Northwest Center for Holocaust, Genocide and Ethnocide Education
About Magda Dorman
The following is a summary of Magda’s Dorman’s unpublished memoir Determined to Survive. It was written in February 2009 by NWCHGEE Graduate Assistant Jamie Daniels.
April 14th, 1944 was a heartbreaking day for Magda Klein. It was the day Gestapo troops came to the family’s home and ordered her father to leave. In the days that followed, everything would change in Magda’s life. Just a few days after her father’s deportation, Magda’s family and neighbors were crammed into a kitchen and forced to remain there, and, soon Magda was sent to work on at a tobacco plantation. Things continued to get worse; troops came into their neighborhood and ordered them to move to the ghetto. After only two weeks there, they were relocated to a “brick factor y,” – a huge area surrounded by fences with guards monitoring the exit. Magda’s worst nightmare became a reality when – after only one week in the brick factory – they were loaded up onto trucks and driven away. Having been separated from her family during the loading of cars, Magda never saw her mother, grandmother, or aunt again. After several days of traveling in wooden boxcars, Magda recalls entering a gate which read, “Work makes you free.” It was the infamous entrance sign at Auschwitz.
Walking out of the boxcar, Magda was instructed by Dr. Mengele, “the master of life and death”, to proceed to the right and march to the barracks. Entering the camp started a ritual process of showering, shaving, and being issued over-sized clothing. Her first night in Auschwitz – June 30, 1944 – began a three month journey, which, Magda explained, required faith to survive. She wrote, “This place functioned by humiliation. That was at the root of everything. Humiliation is what hurts. Not hunger, not lack of sleep, nor harsh words, nothing measures up to the pain of constant humiliation” (Dorman, 19). Magda suffered several days without food or water, and became ill. She recalls, “We were told that we had scarlet fever, which seemed to be at epidemic proportions and [we were told] that we could not remain here, but immediately were taken to ‘quarantine’” (Dorman, 27). Magda recalls that in this desperate time, The American Red Cross was in the infirmary giving her frequent amounts of food and water which helped cure her sickness. After surviving three months in Auschwitz, Magda and the other women of her bunker were inspected. Those in good health were to be transported to another location. Magda recalls, “The life we left behind couldn’t be topped in misery and humiliation” (Dorman, 32).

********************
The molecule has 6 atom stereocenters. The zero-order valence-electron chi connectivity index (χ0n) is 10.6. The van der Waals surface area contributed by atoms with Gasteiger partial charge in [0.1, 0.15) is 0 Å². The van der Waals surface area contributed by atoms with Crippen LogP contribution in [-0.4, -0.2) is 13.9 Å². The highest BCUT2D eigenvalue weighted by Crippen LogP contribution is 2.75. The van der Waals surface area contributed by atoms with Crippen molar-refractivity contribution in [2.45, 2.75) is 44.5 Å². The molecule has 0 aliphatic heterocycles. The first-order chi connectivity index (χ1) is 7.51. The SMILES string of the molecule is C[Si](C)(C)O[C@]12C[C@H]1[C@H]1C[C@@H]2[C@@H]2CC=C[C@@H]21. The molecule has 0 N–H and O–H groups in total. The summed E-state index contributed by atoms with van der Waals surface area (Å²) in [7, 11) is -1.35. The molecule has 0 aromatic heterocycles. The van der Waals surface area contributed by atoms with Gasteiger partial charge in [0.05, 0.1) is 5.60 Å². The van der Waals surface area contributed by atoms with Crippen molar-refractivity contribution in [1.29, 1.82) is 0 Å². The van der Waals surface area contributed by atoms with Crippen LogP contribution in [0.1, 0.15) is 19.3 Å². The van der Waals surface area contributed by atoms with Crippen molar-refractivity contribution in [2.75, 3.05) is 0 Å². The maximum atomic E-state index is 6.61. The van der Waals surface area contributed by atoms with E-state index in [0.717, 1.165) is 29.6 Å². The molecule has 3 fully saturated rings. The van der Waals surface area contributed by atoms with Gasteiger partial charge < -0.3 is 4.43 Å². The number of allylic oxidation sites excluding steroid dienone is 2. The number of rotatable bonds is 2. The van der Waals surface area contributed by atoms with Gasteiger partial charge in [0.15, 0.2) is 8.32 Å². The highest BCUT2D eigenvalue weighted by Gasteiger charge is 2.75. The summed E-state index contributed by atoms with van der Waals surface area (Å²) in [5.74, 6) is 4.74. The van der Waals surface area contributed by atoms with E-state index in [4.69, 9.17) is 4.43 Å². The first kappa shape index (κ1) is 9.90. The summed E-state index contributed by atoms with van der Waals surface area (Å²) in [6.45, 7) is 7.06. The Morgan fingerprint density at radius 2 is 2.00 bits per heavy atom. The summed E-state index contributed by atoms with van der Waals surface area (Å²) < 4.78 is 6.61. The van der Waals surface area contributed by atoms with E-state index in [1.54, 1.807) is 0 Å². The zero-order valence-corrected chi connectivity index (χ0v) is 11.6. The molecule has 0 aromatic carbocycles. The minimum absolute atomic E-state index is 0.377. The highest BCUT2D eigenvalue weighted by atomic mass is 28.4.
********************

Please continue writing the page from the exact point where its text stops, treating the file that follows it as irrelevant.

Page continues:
After two nights in a truck, they arrived to their next destination, Bergen Belsen. Their time at Bergen Belsen was short, only being two weeks, and Magda was transported yet again. This new destination was Salzwede. Compared to the previous living situations, Salzwede gave them a healthy amount of food and water each day, but expected them to work six days a week in the factory. Salzwede was a work camp, where Magda and other women produced bullets that the Nazis used in the war. Although under careful inspection, Magda was able to sabotage some of the bullets by placing them in the wrong containers.
On April 14, 1945, exactly one year after her father was taken from her home, American troops arrived at Salzwedel to liberate the camp. Magda served as a translator for a soldier. Later as a token of appreciation for her help, he sent a military car to drive Magda and two other women to Hamburg. From Hamburg they traveled by train to Budapest, Hungary. Being back in her hometown, Magda searched for information about her father and serious boyfriend, Steve. Her father was alive, and they rejoined soon after her arrival, sometime around August 1945. However, the news about her boyfriend Steve was not so fortunate; he had not survived the labor camps.
Magda survived Auschwitz, Bergen Belsen, and Salzwedel. She endured immense pain and obstacles during this tragic experience. Still, she writes, “With all the difficulties, with all the pain, the hunger, the injustice, the status of life, the loss of dignity; the real suffering just began after my arrival back home” (Dorman, 56). Although Magda survived the travesties of Auschwitz, she lost nine members of her family in the concentration camps.
Magda didn’t begin to tell her story until forty-five years later. Both Magda and her husband attempted to hide the truth and ignore it. However, realizing there was a void in their daughter’s life because of truth being ignored Magda opened up and told her story. She states, “Things are trying to surface now. My life happens on two levels. There is an underlying layer below the surface. It follows me like a shadow. I cannot toss it out, I cannot isolate it, and I cannot ride myself from it. It’s part of me. I will be part of me, as long as I shall live” (Dorman, 56).
Magda passed away February 1st, 2009. May Magda’s story of strength and survival be encouragement to all who knew her.
Dorman, Magda. Determined To Survive. Unpublished Memoir.